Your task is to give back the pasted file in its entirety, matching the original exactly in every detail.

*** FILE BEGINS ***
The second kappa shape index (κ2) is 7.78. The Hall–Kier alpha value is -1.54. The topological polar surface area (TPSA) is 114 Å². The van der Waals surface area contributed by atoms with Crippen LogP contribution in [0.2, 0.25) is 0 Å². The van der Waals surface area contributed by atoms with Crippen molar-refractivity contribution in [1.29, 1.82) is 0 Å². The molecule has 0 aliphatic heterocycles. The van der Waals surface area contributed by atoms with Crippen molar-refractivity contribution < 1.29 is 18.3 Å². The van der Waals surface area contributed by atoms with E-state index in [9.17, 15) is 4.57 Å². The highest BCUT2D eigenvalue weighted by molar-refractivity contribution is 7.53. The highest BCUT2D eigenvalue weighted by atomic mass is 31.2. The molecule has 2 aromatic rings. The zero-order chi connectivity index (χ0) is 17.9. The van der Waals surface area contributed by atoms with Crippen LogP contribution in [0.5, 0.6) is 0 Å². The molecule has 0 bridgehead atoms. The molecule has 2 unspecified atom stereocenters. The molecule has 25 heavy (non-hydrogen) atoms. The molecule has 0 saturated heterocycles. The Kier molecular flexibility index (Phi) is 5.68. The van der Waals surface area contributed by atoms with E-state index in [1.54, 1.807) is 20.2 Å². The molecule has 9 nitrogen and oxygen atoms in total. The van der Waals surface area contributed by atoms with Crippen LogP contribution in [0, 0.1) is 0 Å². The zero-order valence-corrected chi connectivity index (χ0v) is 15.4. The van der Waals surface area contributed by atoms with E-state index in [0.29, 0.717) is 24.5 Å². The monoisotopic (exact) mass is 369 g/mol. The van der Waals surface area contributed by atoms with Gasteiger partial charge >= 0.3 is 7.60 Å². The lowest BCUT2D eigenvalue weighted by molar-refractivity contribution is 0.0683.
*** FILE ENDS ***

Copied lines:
The second kappa shape index (κ2) is 7.78. The Hall–Kier alpha value is -1.54. The topological polar surface area (TPSA) is 114 Å². The van der Waals surface area contributed by atoms with Crippen LogP contribution in [0.2, 0.25) is 0 Å². The van der Waals surface area contributed by atoms with Crippen molar-refractivity contribution in [1.29, 1.82) is 0 Å². The molecule has 0 aliphatic heterocycles. The van der Waals surface area contributed by atoms with Crippen molar-refractivity contribution < 1.29 is 18.3 Å². The van der Waals surface area contributed by atoms with E-state index in [9.17, 15) is 4.57 Å². The highest BCUT2D eigenvalue weighted by molar-refractivity contribution is 7.53. The highest BCUT2D eigenvalue weighted by atomic mass is 31.2. The molecule has 2 aromatic rings. The zero-order chi connectivity index (χ0) is 17.9. The van der Waals surface area contributed by atoms with Crippen LogP contribution in [0.5, 0.6) is 0 Å². The molecule has 0 bridgehead atoms. The molecule has 2 unspecified atom stereocenters. The molecule has 25 heavy (non-hydrogen) atoms. The molecule has 0 saturated heterocycles. The Kier molecular flexibility index (Phi) is 5.68. The van der Waals surface area contributed by atoms with E-state index in [1.54, 1.807) is 20.2 Å². The molecule has 9 nitrogen and oxygen atoms in total. The van der Waals surface area contributed by atoms with Crippen LogP contribution in [0, 0.1) is 0 Å². The zero-order valence-corrected chi connectivity index (χ0v) is 15.4. The van der Waals surface area contributed by atoms with E-state index in [0.29, 0.717) is 24.5 Å². The monoisotopic (exact) mass is 369 g/mol. The van der Waals surface area contributed by atoms with Gasteiger partial charge >= 0.3 is 7.60 Å². The lowest BCUT2D eigenvalue weighted by molar-refractivity contribution is 0.0683.